Over the same period, financial regulators have introduced much tougher mortgage affordability rules. First-time buyers can be expected to be interrogated about their income, their little luxuries and how they would cope if interest rates rose (contrary to our expectations in 2013, the Bank of England base rate has actually fallen). 

A criticism that still rings true, however, is that the mortgage guarantee scheme only helps boost demand for properties, while doing nothing about the lack of housing supply. Unlike its sister scheme, the Help to Buy equity loan scheme, there is no incentive for property companies to build more homes. According to FullFact, there were just 112,000 homes being built in England and Wales in 2010. By 2015, that had increased, but only to a mere 149,000.

This lack of supply helps to prop up house prices - one of the factors making it so difficult to get on the housing ladder in the first place. In July, the average house price in England was £233,000. This means a first-time buyer with a 5 per cent deposit of £11,650 would still need to be earning nearly £50,000 to meet most mortgage affordability criteria. In other words, the Help to Buy mortgage guarantee is targeted squarely at the middle class.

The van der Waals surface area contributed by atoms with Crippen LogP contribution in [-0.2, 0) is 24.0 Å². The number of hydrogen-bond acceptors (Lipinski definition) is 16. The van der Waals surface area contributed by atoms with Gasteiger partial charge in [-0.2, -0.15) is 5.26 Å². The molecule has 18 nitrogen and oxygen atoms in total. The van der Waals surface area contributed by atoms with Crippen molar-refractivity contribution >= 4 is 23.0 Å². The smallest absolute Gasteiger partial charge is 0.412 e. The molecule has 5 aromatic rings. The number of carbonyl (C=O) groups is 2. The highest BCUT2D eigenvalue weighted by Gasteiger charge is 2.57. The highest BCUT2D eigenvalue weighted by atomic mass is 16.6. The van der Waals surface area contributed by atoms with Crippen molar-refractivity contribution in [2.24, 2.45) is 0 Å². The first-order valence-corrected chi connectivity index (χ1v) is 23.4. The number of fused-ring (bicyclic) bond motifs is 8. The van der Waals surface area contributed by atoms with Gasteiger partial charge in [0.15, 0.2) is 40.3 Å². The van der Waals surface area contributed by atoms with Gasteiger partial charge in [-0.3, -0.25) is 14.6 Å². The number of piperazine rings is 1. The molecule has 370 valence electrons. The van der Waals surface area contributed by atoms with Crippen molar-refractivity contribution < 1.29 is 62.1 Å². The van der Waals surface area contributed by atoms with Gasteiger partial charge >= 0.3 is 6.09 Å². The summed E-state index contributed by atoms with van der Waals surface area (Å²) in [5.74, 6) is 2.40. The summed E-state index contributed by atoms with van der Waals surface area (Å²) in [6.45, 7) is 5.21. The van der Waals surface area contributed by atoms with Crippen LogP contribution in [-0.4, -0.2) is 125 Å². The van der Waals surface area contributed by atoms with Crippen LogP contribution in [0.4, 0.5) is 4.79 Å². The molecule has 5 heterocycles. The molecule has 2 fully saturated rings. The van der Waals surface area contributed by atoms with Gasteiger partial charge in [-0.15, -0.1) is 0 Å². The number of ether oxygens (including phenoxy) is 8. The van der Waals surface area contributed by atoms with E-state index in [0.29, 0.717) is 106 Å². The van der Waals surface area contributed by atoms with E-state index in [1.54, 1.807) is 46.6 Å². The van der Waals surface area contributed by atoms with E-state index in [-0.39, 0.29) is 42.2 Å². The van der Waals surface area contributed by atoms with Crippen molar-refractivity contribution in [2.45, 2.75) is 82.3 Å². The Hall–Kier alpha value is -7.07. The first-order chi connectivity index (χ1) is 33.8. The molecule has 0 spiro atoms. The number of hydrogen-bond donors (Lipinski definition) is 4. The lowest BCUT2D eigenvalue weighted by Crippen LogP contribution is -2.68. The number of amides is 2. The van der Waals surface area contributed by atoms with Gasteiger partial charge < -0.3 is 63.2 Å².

The Government plans to maintain the Help to Buy equity loan scheme, which is restricted to new builds, and the Help to Buy ISA, which rewards savers at a time of low interest rates. As for Help to Buy mortgage guarantee, the scheme may be dead, but so long as high street banks are offering 95 per cent mortgages, its effects are still with us.